Friday, December 25, 2015

Christmas Eve Wanderings and Wonderings

As I worshipped during the service of Lessons and Carols on Christmas Eve, I heard the preacher encourage us to receive the gift of Jesus Christ.  Here's where my mind wandered:  Yes, it is important to unwrap God's present or open the dusty box to really receive the healing, the peace, the love that is offered to us at Christmas.  But if I really receive and put on the gift of Christ (Galatians 3:27), my life will be changed from the inside out.  This gift is not one that stays on the surface, but soaks into the heart, the head, the wholeness of my humanity.  It permeates my life and changes my world.  I cherish the little text about the mystery of the resurrection and how we shall all be changed in the end: "In a moment, in the twinkling of an eye, at the last trumpet; for the trumpet will sound, and the dead will be raised imperishable, and we will be changed" (I Corinthians 15:52).  We will be changed!   Yes, we will be changed in the end, but I also think we are changed in the middle of life.  Whenever we truly receive the gift, we are changed.  The gift of Jesus Christ will not be received with staid politeness; rather this gift will turn our lives upside down and right side up.

When I consider all the political insults and slurs that are flowing so freely in this season, I wonder whether these politicians, who insist that we say, "Merry Christmas!" have really taken the gift to heart.  If so, how can they continue to denigrated other people with such antagonistic and inflammatory rhetoric?  Is this not to spurn the gift of God and harden one's heart and close one's mind?

I also wandered away for awhile when the choir sang of peace:  Dona Nobis Pacem ("Grant Us Peace").  It is a prayer and a plea for peace in a troubled world.  When the music ended, I sat, reflecting about how we want peace at the end--when we feel as though we have triumphed, when we or our own ideology has prevailed--when we have won.  We want peace to be the period at the end of our conflict.  Do we also want peace in the middle of the trouble, before an ending is clear?  Do we want God to intervene and intrude before we have won the war?  Grant Us Peace, O God, but only when it is convenient for us.  Grant us peace in our souls while we engage in warfare in the world.  Grant us peace when our drones have hit their targets and our borders are impermeable.  Grant us peace when we have ordered things to suit ourselves.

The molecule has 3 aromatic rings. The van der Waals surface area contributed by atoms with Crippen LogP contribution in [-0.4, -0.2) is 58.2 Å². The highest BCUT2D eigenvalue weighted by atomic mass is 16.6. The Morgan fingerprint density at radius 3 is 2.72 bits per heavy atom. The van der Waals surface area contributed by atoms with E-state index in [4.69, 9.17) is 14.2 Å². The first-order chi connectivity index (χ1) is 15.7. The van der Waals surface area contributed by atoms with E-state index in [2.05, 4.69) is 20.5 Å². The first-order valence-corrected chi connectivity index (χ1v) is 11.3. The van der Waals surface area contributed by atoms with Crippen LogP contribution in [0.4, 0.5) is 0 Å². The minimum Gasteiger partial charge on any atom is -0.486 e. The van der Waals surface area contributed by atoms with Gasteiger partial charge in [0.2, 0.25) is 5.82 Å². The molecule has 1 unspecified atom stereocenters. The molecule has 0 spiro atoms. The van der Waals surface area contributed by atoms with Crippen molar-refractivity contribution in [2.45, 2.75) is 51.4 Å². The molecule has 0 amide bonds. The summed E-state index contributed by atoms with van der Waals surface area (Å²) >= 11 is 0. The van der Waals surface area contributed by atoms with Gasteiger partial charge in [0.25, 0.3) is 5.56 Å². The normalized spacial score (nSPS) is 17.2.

And finally, I thought about losers.  One candidate, in particular, uses that word, "Loser," a lot.  I think about that baby in a manger this morning.  He did not enter the world as a winner; nor did he exit it as such.  A cradle and a cross do not a winner make.  So I guess, I'd rather align my life with this Loser--and be humble enough to claim that designation for myself--than to be a boisterous winner. 

It is amazing where we wander when we enter the sanctuary.  How will all of this transform my thinking and change my life?  While I cannot answer with certainty, I feel a journey has begun on Christmas Eve.  May it be so for you as well.

Blessed Christmas!